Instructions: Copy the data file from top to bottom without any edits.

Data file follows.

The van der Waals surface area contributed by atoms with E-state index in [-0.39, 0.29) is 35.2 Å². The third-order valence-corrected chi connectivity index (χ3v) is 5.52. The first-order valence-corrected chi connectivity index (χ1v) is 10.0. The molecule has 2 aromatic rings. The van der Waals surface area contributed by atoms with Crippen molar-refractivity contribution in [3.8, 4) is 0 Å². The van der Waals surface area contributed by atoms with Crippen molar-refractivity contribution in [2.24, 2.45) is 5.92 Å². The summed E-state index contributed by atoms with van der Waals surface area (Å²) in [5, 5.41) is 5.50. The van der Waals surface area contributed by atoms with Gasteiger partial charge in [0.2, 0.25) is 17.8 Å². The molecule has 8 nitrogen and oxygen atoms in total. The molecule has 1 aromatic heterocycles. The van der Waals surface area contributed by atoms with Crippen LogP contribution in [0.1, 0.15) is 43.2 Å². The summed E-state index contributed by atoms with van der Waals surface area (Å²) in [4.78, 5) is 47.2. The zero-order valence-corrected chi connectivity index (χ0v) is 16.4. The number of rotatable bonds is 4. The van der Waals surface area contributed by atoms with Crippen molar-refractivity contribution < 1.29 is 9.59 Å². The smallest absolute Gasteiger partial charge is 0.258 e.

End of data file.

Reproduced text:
The van der Waals surface area contributed by atoms with E-state index in [-0.39, 0.29) is 35.2 Å². The third-order valence-corrected chi connectivity index (χ3v) is 5.52. The first-order valence-corrected chi connectivity index (χ1v) is 10.0. The molecule has 2 aromatic rings. The van der Waals surface area contributed by atoms with Crippen molar-refractivity contribution in [3.8, 4) is 0 Å². The van der Waals surface area contributed by atoms with Crippen molar-refractivity contribution in [2.24, 2.45) is 5.92 Å². The summed E-state index contributed by atoms with van der Waals surface area (Å²) in [5, 5.41) is 5.50. The van der Waals surface area contributed by atoms with Gasteiger partial charge in [0.2, 0.25) is 17.8 Å². The molecule has 8 nitrogen and oxygen atoms in total. The molecule has 1 aromatic heterocycles. The van der Waals surface area contributed by atoms with Crippen LogP contribution in [0.1, 0.15) is 43.2 Å². The summed E-state index contributed by atoms with van der Waals surface area (Å²) in [4.78, 5) is 47.2. The zero-order valence-corrected chi connectivity index (χ0v) is 16.4. The number of rotatable bonds is 4. The van der Waals surface area contributed by atoms with Crippen molar-refractivity contribution < 1.29 is 9.59 Å². The smallest absolute Gasteiger partial charge is 0.258 e.